At the same time, within every service sector there are regions that are relatively more oriented to the EU than other regions; for instance, firms from the manufacturing sector located in the North East direct the majority of their services exports to EU destinations, whereas firms from the same sector located in the North West (or in Scotland) send their services mainly to non-EU countries. Our analysis shows that most EU-focused regions vary by sector. This diversity implies that all regions have an interest in open EU markets, albeit arising from services exports of different sectors.
We begin by computing the ratio of services export directed to the EU relative to the value of exports heading elsewhere, broken out by region and sector (Table 2). Data are for 2015, the most recent available year. Entries highlighted in orange signify those region-sector combinations that are most reliant on the EU market (the 25% of table entries with the highest EU share). Green entries denote the least exposed region-sector combinations (i.e. the 25% with the lowest EU orientation).
Table 2: Share of services export to the EU, by region and sector, 2015
Looking at spatially disaggregated services exports in this way reveals a clear sectoral pattern. Services exports by firms from the wholesale/motor trade and from the primary sector, respectively, are those predominantly oriented towards the EU. That is, regional exports of these kinds of services are typically directed towards the EU. The same is true, to a lesser extent, for the administrative support and the retail trade categories. The pronounced orientation of services from the “wholesale/motor trade” sector is likely linked to the close EU integration of the British automotive industry in both intermediate and final goods.
Conversely, services exports by firms from the diverse professional services/real estate sector are mostly geared towards non-EU destinations. In terms of impact for the real economy it is worth recalling that within non-financial services, the largest share in the total number of businesses trading internationally comes from the professional, scientific and technical services sector (58,100 businesses, or 37.1% in 2016). Some of these professional business services, e.g. architectural services or management consulting, are easily traded over the Internet; thus these services exhibit a rather low distance elasticity, which could be one reason why these sectors are relatively intensively exported to ROW destinations. Moreover, exports from the construction sector also tend to go to non-EU destinations.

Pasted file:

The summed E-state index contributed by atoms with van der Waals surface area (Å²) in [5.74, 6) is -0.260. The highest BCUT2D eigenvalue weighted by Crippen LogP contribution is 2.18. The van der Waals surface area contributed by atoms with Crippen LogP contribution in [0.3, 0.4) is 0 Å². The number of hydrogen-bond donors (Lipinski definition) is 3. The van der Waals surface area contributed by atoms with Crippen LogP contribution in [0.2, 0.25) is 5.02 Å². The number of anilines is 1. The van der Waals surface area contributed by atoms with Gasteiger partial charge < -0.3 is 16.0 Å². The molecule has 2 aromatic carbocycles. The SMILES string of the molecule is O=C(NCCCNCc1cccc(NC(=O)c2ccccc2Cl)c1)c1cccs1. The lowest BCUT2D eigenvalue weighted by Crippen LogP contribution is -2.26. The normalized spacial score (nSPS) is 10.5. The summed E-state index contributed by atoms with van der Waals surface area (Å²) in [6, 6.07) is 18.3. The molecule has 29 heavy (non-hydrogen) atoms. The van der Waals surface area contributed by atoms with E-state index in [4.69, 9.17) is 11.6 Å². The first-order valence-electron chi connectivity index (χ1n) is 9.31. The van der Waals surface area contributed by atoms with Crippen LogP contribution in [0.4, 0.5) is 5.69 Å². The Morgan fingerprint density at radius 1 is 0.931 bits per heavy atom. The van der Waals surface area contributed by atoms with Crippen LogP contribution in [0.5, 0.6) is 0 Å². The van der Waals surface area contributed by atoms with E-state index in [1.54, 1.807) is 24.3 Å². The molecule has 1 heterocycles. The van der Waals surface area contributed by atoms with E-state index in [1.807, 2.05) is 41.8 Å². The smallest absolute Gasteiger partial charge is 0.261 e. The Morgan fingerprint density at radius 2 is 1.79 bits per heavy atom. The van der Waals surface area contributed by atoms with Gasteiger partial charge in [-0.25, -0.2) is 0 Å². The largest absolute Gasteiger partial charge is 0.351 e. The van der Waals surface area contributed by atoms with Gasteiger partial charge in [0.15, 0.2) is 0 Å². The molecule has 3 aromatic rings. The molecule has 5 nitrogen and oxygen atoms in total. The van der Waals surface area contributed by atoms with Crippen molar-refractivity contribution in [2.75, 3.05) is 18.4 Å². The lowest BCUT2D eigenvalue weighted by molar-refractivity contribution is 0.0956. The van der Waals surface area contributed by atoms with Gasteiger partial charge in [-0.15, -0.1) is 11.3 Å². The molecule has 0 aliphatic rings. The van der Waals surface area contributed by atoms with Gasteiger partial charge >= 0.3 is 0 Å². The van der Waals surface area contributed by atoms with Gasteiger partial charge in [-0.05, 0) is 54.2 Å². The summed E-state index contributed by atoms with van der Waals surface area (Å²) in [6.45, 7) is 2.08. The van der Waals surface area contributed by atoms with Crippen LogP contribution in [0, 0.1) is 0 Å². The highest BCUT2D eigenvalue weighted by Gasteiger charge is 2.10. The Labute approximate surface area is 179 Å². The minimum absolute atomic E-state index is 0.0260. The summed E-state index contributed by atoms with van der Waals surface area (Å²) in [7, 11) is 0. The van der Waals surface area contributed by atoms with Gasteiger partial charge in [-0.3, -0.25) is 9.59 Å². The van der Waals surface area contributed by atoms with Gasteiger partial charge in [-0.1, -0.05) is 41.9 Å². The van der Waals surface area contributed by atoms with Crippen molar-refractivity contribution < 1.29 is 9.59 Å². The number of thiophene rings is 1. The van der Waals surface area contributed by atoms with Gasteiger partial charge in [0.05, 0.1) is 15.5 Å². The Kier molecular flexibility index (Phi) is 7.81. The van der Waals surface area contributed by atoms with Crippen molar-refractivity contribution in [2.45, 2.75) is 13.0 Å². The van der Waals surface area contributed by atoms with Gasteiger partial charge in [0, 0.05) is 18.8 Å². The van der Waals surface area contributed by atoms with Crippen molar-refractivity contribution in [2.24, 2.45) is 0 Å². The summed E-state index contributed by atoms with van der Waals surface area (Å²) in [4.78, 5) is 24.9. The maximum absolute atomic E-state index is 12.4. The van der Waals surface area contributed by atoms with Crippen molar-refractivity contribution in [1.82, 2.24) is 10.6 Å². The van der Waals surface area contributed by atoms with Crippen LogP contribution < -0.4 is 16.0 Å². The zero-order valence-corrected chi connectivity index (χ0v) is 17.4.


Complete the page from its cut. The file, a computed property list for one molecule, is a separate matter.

Beyond those sectors in which most regions export to the same destination (either EU or rest of the world), the orientation of services exports from manufacturing sector firms is geographically more diverse, with regions in the North exporting more to the EU than Southern regions in this sector. Specifically, manufacturing firms in Scotland, the North West and the South West send the majority of their services to the rest of the world, whilst those in the North East, the West Midlands and London focus mainly on the EU. Again a good deal of this pattern is plausibly linked to the location of the British automotive industry.